“There is an optimistic version of romanticism in which what the romantics feel is that by going forward, by expanding our nature, by destroying the obstacles in our path…we are liberating ourselves…and allowing our infinite nature to soar to…greater heights and to become wider, deeper, freer, more vital, more like the divinity towards which it strives. But there is another, more pessimistic version of this…a notion that although we individuals seek to liberate ourselves…there is something in the dark depths of the unconscious or of history…which frustrates our dearest wishes.” (Isaiah Berlin, The Roots of Romanticism)
Dichotomy and inner struggle fueled the muses of the 19th century. Richard Wagner harnessed those muses and changed the artistic world. His music dramas thrived on those contradictions and struggles and left us with an artistic legacy that provoked and engendered other polemics and conflicts.
Musicians, poets, artists, critics and opera audiences have adored, detested, deified, condemned, admired and rejected Wagner, his music and his prose. His person, and the sometimes-violent reactions his works provoke, are extensions of those conflicting versions of romanticism to which Berlin refers. The vast cosmic canvas upon which his works were conceived is mirrored by the tremors these very works caused.
And yet, though this composer wrote more about the theory and practice of his art than any other in our history—and has perhaps been written about more than any other composer—his actual dramatic material is remarkably simple. I mean this not in the sense that it isn’t complex, but that, through the repeated use of archetypes and themes, he revisits several issues over the course of ten operas.
The Female Protagonist
Wagner’s heroines embody the concept of the “self-sacrificing eternal feminine”—a masculine projection, to be sure. They are usually the bearer of the composer’s most potent cosmic force, Redemptive Love, and they almost always prove their love by dying for their men. (The notable exception is Eva in Die Meistersinger von Nürnberg, a comedy.) All are virginal at the beginning of the opera and most remain so at the end of the opera (excepting Brünnhilde and, perhaps, Isolde).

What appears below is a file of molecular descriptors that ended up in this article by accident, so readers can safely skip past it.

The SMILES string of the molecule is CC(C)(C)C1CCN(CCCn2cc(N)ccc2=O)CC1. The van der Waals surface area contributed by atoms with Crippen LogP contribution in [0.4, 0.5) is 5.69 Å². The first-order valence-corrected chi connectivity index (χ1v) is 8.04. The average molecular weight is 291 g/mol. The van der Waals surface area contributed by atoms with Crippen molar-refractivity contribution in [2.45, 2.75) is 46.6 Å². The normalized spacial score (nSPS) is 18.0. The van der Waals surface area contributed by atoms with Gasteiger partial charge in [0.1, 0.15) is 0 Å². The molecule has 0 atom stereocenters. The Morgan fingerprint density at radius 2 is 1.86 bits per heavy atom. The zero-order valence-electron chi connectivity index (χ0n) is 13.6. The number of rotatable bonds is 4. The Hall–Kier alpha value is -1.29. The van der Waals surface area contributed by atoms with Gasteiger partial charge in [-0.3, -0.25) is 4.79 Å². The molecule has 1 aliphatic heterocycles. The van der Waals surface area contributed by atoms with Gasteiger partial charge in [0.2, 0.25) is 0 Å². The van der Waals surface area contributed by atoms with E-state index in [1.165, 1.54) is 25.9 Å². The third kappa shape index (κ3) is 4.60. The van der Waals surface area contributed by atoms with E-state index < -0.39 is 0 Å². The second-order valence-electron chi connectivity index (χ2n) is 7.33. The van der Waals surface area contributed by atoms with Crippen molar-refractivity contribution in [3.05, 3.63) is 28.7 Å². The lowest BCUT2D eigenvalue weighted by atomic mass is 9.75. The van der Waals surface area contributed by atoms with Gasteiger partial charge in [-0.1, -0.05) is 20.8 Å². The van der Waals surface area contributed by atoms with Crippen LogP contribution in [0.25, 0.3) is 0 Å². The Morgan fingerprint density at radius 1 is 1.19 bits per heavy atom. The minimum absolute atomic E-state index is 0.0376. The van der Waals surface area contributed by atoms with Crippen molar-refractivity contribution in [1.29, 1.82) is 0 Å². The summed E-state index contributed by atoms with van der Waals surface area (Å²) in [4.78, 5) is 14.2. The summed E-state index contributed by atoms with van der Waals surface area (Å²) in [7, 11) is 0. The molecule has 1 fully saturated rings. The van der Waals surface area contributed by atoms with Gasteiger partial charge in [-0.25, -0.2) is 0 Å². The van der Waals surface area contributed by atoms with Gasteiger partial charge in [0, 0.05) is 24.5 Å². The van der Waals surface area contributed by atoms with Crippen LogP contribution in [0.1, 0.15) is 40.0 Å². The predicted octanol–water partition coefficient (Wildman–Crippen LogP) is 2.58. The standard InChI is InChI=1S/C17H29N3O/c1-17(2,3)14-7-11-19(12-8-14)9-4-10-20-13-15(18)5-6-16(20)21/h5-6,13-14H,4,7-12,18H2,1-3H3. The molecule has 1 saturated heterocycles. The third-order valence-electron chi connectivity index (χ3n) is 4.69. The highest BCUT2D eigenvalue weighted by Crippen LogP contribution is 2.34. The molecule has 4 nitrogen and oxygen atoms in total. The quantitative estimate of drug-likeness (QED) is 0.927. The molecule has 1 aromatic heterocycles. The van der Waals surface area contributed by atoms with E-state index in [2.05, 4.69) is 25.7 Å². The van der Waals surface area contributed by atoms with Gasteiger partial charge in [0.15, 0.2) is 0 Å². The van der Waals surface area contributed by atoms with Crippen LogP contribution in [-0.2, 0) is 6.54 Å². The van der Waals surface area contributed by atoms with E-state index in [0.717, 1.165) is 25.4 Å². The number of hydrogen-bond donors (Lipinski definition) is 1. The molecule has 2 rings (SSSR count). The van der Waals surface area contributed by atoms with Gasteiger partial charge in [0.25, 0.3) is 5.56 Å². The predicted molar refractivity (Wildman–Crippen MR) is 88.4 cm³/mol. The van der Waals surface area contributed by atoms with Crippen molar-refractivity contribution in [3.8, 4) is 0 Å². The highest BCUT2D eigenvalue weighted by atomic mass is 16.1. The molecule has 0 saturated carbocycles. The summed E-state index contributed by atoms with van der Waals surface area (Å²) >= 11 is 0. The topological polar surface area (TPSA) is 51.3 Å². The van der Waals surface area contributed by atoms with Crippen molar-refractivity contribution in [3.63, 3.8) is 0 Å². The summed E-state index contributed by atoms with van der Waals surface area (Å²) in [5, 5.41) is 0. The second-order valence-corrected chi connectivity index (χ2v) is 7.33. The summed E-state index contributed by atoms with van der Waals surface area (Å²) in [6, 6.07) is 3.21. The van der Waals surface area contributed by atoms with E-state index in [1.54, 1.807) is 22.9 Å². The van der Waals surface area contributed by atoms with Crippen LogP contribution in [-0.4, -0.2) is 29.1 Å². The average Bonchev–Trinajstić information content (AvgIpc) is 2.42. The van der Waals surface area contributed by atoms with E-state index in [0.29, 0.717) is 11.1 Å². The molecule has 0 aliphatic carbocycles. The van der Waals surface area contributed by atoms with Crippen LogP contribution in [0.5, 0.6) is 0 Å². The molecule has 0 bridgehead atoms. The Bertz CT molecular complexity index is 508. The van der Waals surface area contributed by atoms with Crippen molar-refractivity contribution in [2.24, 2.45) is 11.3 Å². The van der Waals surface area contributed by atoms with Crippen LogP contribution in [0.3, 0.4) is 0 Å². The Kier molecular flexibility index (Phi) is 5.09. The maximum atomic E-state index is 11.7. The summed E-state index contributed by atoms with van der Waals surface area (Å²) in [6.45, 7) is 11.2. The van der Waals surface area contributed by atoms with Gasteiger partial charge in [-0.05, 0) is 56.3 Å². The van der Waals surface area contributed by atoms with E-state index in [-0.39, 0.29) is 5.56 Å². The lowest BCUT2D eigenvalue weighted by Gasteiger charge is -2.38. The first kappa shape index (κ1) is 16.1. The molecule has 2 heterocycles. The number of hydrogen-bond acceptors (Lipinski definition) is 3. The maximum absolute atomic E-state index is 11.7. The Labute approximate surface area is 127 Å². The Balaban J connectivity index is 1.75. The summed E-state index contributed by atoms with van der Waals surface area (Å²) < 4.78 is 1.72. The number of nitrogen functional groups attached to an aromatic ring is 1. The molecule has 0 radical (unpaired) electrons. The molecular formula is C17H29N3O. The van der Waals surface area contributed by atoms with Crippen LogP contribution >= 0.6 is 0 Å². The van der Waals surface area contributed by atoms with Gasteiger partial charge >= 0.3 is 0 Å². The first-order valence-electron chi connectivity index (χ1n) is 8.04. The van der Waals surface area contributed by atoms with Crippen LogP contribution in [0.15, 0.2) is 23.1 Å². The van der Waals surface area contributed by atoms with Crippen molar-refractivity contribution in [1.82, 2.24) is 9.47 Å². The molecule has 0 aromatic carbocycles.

Venus, on the other hand, represents the absolute triumph of eroticism. The splitting of the feminine principle into competing sensual and spiritual components—represented by Venus and Elisabeth—is emblematic of the 19th century’s inability or unwillingness to harmonize these seemingly conflicting forces. Wagner later revisited this idea in Parsifal, not with two characters but by incorporating them both, in unreconciled form, in the person of Kundry.
A medieval singing contest is at the center of both Tannhäuser and Die Meistersinger, operas whose subjects are art and love. The young heroes of those operas, Tannhäuser and Walther, usher in a new age of art, though their fates are different. The title character of Wagner’s last opera, Parsifal, will relive the erotic/spiritual struggle as Tannhäuser does, though he will encounter and resolve them in a different way.
Redemptive Love may be the proposed panacea for the universe, but we, and the world, have to endure suffering first. Renunciation is, perhaps, the antidote to that other ubiquitous force: desire. Tannhäuser must journey to Rome to atone for his sinful embrace of pagan delights. In Tristan und Isolde, it is desire—not hope—that springs eternal. It can only be satisfied through death. If the Ring has any protagonist at all, it is not a person nor a god, but a cosmology that demonstrates that desire, in the form of lust for power, drives human (and godly) actions and leads inevitably to universal cataclysm. It is only through the renunciation of this desire that redemption, rebirth and the restoration of the world’s natural order can occur.
Big themes, one and all. Dated? Perhaps. Politically incorrect in our day? Possibly. Irrelevant? Not in the slightest. Tannhäuser, second in the series of ten great Wagnerian music dramas, encompasses everything Berlin describes in his “pessimistic” version of Romanticism: Tannhäuser never triumphs, Elisabeth dies. But, to my mind, by experiencing this drama in the opera house, we actually live a part of the “optimistic” version to which Berlin refers and allow our “infinite nature to soar.”
James Conlon © 2021